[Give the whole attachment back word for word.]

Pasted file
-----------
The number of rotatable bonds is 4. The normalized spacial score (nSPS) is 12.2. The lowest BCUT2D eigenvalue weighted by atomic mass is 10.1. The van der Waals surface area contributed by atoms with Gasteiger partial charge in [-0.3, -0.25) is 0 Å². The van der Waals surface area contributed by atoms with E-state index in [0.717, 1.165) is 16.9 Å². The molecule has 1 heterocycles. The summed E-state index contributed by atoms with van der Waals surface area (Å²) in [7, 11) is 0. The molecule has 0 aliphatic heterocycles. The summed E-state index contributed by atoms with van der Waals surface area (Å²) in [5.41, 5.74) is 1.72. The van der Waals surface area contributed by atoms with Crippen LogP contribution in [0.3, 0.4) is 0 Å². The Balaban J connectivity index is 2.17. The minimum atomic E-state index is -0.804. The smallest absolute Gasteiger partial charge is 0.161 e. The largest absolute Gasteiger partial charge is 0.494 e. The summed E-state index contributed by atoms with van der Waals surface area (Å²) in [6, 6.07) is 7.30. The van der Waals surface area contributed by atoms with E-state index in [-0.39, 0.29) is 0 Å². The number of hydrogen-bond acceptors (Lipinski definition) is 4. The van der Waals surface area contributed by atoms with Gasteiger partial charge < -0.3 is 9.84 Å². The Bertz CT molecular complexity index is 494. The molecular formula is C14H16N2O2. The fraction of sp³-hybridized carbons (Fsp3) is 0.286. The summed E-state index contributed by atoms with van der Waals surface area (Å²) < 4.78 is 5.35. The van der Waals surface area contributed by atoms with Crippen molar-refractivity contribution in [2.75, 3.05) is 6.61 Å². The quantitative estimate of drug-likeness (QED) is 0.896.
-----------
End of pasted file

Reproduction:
The number of rotatable bonds is 4. The normalized spacial score (nSPS) is 12.2. The lowest BCUT2D eigenvalue weighted by atomic mass is 10.1. The van der Waals surface area contributed by atoms with Gasteiger partial charge in [-0.3, -0.25) is 0 Å². The van der Waals surface area contributed by atoms with E-state index in [0.717, 1.165) is 16.9 Å². The molecule has 1 heterocycles. The summed E-state index contributed by atoms with van der Waals surface area (Å²) in [7, 11) is 0. The molecule has 0 aliphatic heterocycles. The summed E-state index contributed by atoms with van der Waals surface area (Å²) in [5.41, 5.74) is 1.72. The van der Waals surface area contributed by atoms with Crippen LogP contribution in [0.3, 0.4) is 0 Å². The Balaban J connectivity index is 2.17. The minimum atomic E-state index is -0.804. The smallest absolute Gasteiger partial charge is 0.161 e. The largest absolute Gasteiger partial charge is 0.494 e. The summed E-state index contributed by atoms with van der Waals surface area (Å²) in [6, 6.07) is 7.30. The van der Waals surface area contributed by atoms with E-state index in [-0.39, 0.29) is 0 Å². The number of hydrogen-bond acceptors (Lipinski definition) is 4. The van der Waals surface area contributed by atoms with Gasteiger partial charge < -0.3 is 9.84 Å². The Bertz CT molecular complexity index is 494. The molecular formula is C14H16N2O2. The fraction of sp³-hybridized carbons (Fsp3) is 0.286. The summed E-state index contributed by atoms with van der Waals surface area (Å²) < 4.78 is 5.35. The van der Waals surface area contributed by atoms with Crippen molar-refractivity contribution in [2.75, 3.05) is 6.61 Å². The quantitative estimate of drug-likeness (QED) is 0.896.